May 26 and 29, 2022
by Larry Gillick, S.J.
Creighton University's Deglman Center for Ignatian Spirituality
click here for photo and information about the writer

The Ascension of the Lord
Lectionary: 58

Acts 1:1-11
Psalm 47:2-3, 6-7, 8-9
Ephesians 1:17-23 or Hebrews 9:24-28; 10:19-23
Luke 24:46-53

Praying Ordinary Time

For those celebrating Thursday of the Sixth Week of Easter, the Memorial of Saint Philip Neri, Priest

For those celebrating the Seventh Sunday of Easter today

Weekly Guide for Daily Prayer

Praying As We Age

Back in the early sixties, in the Jesuit Novitiate, each Spring, a Gilbert and Sullivan operetta was performed by the good singers of the class. The less-blest of us were given the opportunity to practice and sing, humilified, the Proper of the Ascension Mass. The first words of the Entrance Antiphone are the same for the Mass today, except they were in Latin and in Gregorian Chant. “Men of Galilee” or “Viri Galileei.”   I could actually sing all the parts even today.  We practice so hard and wanted to go up into heaven with Jesus rather than sing in chapel, assisting to pray those smirking members of the cast of "The H.M.S. Pinafore."  Some of us are known even today as the Viri Galileei Choir, with pride now I’d say, after sixty years.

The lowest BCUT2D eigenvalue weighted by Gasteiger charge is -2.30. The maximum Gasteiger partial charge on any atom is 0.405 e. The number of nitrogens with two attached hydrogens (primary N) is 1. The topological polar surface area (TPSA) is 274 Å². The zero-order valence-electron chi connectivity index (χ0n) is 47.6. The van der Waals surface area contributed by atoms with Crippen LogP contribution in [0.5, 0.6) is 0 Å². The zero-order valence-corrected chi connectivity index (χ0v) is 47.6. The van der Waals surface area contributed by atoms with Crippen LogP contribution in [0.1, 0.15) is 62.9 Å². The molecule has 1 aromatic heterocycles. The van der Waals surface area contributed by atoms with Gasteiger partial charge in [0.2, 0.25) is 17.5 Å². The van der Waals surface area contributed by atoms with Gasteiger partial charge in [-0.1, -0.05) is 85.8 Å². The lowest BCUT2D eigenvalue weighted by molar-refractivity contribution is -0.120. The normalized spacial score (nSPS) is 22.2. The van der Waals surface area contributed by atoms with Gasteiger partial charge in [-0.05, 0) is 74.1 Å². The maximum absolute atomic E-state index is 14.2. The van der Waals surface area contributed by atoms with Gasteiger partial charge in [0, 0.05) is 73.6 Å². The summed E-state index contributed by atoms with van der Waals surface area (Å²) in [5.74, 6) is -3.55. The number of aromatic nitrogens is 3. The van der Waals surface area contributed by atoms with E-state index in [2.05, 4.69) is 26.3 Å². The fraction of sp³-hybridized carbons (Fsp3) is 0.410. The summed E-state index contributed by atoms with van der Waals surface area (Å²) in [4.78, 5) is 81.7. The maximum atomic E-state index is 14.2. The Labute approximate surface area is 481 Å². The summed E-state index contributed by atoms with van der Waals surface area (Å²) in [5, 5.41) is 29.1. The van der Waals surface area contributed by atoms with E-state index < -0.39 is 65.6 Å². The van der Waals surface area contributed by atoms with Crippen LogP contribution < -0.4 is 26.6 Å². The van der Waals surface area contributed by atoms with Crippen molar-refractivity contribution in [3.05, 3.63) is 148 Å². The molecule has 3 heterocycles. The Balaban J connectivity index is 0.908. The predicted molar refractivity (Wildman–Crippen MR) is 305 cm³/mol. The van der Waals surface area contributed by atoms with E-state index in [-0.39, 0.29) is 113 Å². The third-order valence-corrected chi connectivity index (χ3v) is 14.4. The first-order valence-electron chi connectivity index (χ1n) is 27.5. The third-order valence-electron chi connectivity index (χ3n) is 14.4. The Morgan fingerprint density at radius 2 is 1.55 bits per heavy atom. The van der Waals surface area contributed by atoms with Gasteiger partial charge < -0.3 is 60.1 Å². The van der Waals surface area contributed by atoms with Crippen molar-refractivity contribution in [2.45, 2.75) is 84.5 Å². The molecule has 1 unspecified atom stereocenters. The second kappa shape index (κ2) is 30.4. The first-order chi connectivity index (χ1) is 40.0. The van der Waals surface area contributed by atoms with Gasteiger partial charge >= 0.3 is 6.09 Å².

We have kind of two Gospels in today’s sacred liturgy. In the First Reading from the Gospel of the Holy Spirit which we know as Acts of the Apostles we hear of the beginning or birth of the Church. The second Gospel in this celebration is from Luke’s account of the birth, life and death and rising and the ascending of Jesus. In Luke’s Gospel, Jesus is ascending through His journeying up to Jerusalem. In Luke’s Gospel of the Holy Spirit Jesus asends, and as we will see, the Holy Spirit descends.   So it is that the story of God has its downs and ups.

In the first Chapter of Luke’s Gospel, the Holy Spirit descends to Mary of Nazareth to initiate the Incarnation of the Second Person of the Trinity. Luke has Jesus making His way up to Jerusalem. After His cruel downfall there, He rises and appears in proof of His Divinity and fidelity to His identity and to the world. What we hear in Luke’s account today, is that Jesus is lifted up after assuring his little group that they now have the mission to descend from Jerusalem to embrace all peoples with the Good News.

At the end of our First Reading from the Acts up the Apostles, we hear of the two, who were dressed in white, asking the Apostles why they are looking up, gazing off into the blue. We can join them, if we wish, gazing into the blue of mysteries or insufficiencies. What these two messengers are saying to the Apostles is, “get on with it!” "You have seen enough, heard enough, now be enough for the Body of Christ to take flesh in you individually and corporally as The Church."

The “men of Galilee” went back up to Jerusalem.   As with the "Viri Galille choir," they sang at times humilified with the more than scoffing listeners. They sang and their song continues when we are His Body revealing His Presence. We can be tempted that we are not ever enough. The Holy Spirit, Who inspired and guided that early Galilean band continues creating life in the Church and the world through such singers as ourselves. Don’t forget the words!!!     

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